Big news today, Microsoft launched the open beta of Bing Saves, a new experiment that adds bookmarking functionality with a social component to the company's Bing search engine.
Here is what you need to know about Bing Saves. You do need a Microsoft Account as the websites that you bookmark are linked to it.
While that is inconvenient for some, others may like the fact that this brings the bookmarks to all devices that they use, provided that they can sign in to their Microsoft Account on them.
So what is social about Saves? Each bookmark that you add, each tag you use, and each comment you write is public, more or less.
Lets take a look at how it works, before we dive deeper into the social aspect.
Bing saves offers three ways to bookmark sites.
- The first involves opening bing.com/saves to paste a web url into the form there to save it to the account.
- The second method uses a bookmarklet which provides you with the means to save the active site.
- The third and final method displays save options in the Bing results. Please note that those seem to only appear if you are using Internet Explorer, and not other browsers.
The two other methods on the other hand work fine regardless of the browser that you are using.
Each site that you add as a bookmark is displayed with a screenshot and name on the Bing Saves website. A click opens it directly, and the two other core options that you have are to add tags and comments to bookmarks.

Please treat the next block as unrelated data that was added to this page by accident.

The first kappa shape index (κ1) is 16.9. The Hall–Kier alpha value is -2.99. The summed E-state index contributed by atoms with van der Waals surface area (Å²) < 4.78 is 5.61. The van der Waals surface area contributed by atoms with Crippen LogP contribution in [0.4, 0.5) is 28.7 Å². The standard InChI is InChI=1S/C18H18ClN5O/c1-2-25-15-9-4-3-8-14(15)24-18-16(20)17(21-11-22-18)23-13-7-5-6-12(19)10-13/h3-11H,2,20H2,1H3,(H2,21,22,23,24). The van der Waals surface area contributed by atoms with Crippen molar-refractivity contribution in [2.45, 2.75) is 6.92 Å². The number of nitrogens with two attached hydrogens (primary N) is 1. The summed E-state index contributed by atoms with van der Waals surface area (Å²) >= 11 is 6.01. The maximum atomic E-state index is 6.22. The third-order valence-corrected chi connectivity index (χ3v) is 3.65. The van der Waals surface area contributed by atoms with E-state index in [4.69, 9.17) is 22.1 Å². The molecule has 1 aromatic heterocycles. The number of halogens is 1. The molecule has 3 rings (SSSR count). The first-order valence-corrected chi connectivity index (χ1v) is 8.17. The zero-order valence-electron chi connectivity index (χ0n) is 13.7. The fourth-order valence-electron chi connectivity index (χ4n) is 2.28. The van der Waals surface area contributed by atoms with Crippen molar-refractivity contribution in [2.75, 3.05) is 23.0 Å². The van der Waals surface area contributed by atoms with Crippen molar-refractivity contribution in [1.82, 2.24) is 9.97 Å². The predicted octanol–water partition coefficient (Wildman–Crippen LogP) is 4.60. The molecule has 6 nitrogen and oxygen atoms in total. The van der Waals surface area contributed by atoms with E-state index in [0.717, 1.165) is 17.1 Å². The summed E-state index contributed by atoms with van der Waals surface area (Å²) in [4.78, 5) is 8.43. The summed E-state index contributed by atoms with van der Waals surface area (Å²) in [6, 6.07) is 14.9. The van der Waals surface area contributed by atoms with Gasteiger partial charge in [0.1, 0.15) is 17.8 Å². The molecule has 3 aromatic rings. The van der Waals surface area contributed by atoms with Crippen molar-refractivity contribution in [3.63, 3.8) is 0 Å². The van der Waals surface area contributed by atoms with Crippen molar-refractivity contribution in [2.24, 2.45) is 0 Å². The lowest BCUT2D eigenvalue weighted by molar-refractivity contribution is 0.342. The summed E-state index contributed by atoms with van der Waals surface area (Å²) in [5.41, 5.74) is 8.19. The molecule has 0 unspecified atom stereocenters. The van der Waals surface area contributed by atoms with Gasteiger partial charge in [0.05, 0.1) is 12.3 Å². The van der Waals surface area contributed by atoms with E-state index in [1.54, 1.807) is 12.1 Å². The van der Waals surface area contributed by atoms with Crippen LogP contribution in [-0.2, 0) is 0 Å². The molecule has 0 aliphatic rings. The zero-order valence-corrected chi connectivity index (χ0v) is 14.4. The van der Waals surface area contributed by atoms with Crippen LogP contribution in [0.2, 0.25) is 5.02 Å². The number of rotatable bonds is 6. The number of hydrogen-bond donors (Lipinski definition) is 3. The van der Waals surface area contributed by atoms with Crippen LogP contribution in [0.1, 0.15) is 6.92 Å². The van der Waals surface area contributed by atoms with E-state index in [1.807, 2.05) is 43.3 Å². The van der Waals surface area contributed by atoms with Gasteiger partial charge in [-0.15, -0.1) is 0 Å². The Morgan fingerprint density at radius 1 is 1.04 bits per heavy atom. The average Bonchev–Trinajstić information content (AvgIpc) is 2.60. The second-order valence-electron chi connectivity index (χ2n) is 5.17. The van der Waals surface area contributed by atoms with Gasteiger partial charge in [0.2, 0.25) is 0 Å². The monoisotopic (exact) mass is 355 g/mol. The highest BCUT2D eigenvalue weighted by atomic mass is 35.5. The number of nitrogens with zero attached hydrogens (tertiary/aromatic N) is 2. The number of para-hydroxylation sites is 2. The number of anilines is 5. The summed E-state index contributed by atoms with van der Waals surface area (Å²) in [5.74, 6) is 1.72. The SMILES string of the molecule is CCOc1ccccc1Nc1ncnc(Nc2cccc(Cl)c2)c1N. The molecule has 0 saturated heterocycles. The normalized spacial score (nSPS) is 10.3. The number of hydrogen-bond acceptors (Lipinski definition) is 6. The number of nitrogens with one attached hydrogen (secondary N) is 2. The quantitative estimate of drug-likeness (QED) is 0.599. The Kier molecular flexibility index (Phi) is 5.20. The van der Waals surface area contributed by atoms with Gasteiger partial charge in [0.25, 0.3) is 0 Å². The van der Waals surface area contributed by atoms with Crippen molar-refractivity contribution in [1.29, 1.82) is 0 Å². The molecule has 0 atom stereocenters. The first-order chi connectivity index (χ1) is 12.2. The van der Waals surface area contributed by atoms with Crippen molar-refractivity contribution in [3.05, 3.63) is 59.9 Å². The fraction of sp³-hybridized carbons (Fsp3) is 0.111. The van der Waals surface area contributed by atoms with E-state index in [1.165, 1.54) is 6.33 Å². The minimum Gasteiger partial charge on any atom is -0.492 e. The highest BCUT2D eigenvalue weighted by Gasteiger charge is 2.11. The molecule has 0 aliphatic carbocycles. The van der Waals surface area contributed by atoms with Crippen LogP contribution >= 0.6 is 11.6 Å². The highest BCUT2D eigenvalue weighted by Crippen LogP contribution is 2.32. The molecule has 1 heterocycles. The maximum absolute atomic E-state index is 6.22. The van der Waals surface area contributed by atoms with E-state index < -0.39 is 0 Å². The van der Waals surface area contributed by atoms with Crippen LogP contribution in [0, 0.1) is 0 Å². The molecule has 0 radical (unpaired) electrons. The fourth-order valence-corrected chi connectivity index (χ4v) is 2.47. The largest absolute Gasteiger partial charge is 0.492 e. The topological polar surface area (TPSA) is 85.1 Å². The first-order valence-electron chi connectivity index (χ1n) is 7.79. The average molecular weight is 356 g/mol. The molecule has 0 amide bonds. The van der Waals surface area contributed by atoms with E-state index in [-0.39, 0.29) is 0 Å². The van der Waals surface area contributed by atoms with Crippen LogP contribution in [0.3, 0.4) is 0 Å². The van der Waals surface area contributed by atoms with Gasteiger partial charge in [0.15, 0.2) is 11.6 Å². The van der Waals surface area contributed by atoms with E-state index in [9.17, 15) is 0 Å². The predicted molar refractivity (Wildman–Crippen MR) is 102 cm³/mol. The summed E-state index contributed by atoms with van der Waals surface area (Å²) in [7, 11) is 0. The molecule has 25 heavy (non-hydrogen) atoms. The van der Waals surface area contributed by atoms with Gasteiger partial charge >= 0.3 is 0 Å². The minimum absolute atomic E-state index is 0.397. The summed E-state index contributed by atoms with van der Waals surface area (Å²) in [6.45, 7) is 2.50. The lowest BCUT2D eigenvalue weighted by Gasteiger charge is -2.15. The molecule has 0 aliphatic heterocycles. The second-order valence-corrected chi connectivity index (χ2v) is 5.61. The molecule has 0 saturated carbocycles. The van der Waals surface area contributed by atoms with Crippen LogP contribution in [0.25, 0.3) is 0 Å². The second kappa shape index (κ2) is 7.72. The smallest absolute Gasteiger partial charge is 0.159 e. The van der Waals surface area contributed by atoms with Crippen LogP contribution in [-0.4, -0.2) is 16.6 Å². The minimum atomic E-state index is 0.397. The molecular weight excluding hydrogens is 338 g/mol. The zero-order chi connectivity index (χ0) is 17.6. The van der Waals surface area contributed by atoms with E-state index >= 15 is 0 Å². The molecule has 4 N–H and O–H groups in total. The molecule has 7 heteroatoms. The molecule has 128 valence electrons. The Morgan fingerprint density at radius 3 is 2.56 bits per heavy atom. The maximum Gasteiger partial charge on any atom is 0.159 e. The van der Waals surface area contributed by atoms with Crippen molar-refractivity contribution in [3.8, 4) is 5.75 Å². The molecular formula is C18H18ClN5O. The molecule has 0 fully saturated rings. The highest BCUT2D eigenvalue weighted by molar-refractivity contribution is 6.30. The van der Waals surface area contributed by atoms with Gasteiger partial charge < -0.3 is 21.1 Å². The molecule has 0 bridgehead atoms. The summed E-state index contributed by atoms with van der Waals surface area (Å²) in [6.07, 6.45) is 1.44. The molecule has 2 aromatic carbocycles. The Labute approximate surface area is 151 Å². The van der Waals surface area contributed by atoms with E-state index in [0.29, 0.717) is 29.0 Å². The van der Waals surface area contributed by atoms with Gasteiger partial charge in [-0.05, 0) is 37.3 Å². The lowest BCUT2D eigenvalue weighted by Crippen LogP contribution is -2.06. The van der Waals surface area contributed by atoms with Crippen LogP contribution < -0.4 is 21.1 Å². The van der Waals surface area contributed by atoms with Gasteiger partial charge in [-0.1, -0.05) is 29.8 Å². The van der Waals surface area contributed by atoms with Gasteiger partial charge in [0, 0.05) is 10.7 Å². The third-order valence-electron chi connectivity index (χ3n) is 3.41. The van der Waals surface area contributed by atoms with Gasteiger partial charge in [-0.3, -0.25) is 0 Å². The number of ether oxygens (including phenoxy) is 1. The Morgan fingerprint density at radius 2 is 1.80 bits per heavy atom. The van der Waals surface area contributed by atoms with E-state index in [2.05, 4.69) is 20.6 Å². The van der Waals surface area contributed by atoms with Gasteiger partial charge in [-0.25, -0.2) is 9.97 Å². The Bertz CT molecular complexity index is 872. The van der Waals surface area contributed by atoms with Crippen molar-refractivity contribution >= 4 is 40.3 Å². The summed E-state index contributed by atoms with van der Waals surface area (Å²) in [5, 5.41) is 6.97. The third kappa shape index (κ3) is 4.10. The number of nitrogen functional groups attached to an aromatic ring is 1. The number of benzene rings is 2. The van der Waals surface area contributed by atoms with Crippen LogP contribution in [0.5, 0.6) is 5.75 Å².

Once you add a tag, it is shown on the right as a category that you can click on. What you need to understand is that these tags are publicly accessible, and that these categories are filled by all users of Bing Saves.
When I tagged a page with the tour tag for instance, I noticed that another tour tag page was already listed there.
And when I added the frontpage of Ghacks to technology, 17 other pages were already listed there, with some abusing the system already for promotional purposes.
Comments that you place are also public, which means that you need to be careful what you write as others may read it.
The manageability of saved sites is not that good because of it. Since you can only access all your sites on the frontpage and not categorize them in a way that only you have access to them, it quickly grows out of proportions and becomes unmanageable.
Bing Saves is an experimental feature that is currently in beta. While the adding of bookmarks and the synchronization across the Microsoft account works fine, it lacks several features that would make it usable.
First of all, there needs to be an option to save private bookmarks. While that goes against the social aspect, it is not really feasible to use Bing Saves only for bookmarks that you do not mind to share, while another bookmarking program for those that you do not want to share.
Then you need to be able to filter out public bookmarks, so that you can access only yours in the tag folders.
Last but not least, an option to get rid of public bookmarks that you believe are not appropriate for the category, or pure spam, is needed as well.
And even then, it would make sense to sync the Bing Saves bookmarks with your regular browser bookmarks. That does not seem possible right now either.
My projection is the following: if Microsoft does not improve the feature and make sure spam is under control, it will be abused by marketers left and right to place their sites prominently on Bing.